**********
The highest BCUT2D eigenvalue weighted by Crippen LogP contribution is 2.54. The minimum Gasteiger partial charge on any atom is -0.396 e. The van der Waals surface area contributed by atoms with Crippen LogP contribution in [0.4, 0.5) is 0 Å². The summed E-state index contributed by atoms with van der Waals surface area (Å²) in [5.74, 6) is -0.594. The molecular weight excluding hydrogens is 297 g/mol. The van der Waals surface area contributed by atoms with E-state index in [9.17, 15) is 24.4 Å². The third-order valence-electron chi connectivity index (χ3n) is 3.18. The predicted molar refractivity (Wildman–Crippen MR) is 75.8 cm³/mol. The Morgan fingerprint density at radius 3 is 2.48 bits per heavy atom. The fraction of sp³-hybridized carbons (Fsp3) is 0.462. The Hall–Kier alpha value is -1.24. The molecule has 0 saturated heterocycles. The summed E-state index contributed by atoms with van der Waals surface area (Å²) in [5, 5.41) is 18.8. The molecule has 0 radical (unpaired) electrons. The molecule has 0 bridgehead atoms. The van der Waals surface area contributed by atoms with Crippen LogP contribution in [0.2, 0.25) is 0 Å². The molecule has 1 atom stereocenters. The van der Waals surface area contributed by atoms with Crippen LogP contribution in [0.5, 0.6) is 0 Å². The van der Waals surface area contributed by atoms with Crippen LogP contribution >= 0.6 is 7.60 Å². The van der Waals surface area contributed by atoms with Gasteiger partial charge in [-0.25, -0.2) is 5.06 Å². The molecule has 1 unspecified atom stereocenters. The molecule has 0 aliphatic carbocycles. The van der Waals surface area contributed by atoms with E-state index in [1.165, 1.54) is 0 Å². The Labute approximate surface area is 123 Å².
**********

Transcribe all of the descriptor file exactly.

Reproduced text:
The highest BCUT2D eigenvalue weighted by Crippen LogP contribution is 2.54. The minimum Gasteiger partial charge on any atom is -0.396 e. The van der Waals surface area contributed by atoms with Crippen LogP contribution in [0.4, 0.5) is 0 Å². The summed E-state index contributed by atoms with van der Waals surface area (Å²) in [5.74, 6) is -0.594. The molecular weight excluding hydrogens is 297 g/mol. The van der Waals surface area contributed by atoms with E-state index in [9.17, 15) is 24.4 Å². The third-order valence-electron chi connectivity index (χ3n) is 3.18. The predicted molar refractivity (Wildman–Crippen MR) is 75.8 cm³/mol. The Morgan fingerprint density at radius 3 is 2.48 bits per heavy atom. The fraction of sp³-hybridized carbons (Fsp3) is 0.462. The Hall–Kier alpha value is -1.24. The molecule has 0 saturated heterocycles. The summed E-state index contributed by atoms with van der Waals surface area (Å²) in [5, 5.41) is 18.8. The molecule has 0 radical (unpaired) electrons. The molecule has 0 bridgehead atoms. The van der Waals surface area contributed by atoms with Crippen LogP contribution in [0.2, 0.25) is 0 Å². The molecule has 1 atom stereocenters. The van der Waals surface area contributed by atoms with Crippen LogP contribution in [0.5, 0.6) is 0 Å². The van der Waals surface area contributed by atoms with Crippen LogP contribution >= 0.6 is 7.60 Å². The van der Waals surface area contributed by atoms with Gasteiger partial charge in [-0.25, -0.2) is 5.06 Å². The molecule has 1 unspecified atom stereocenters. The molecule has 0 aliphatic carbocycles. The van der Waals surface area contributed by atoms with E-state index in [1.165, 1.54) is 0 Å². The Labute approximate surface area is 123 Å².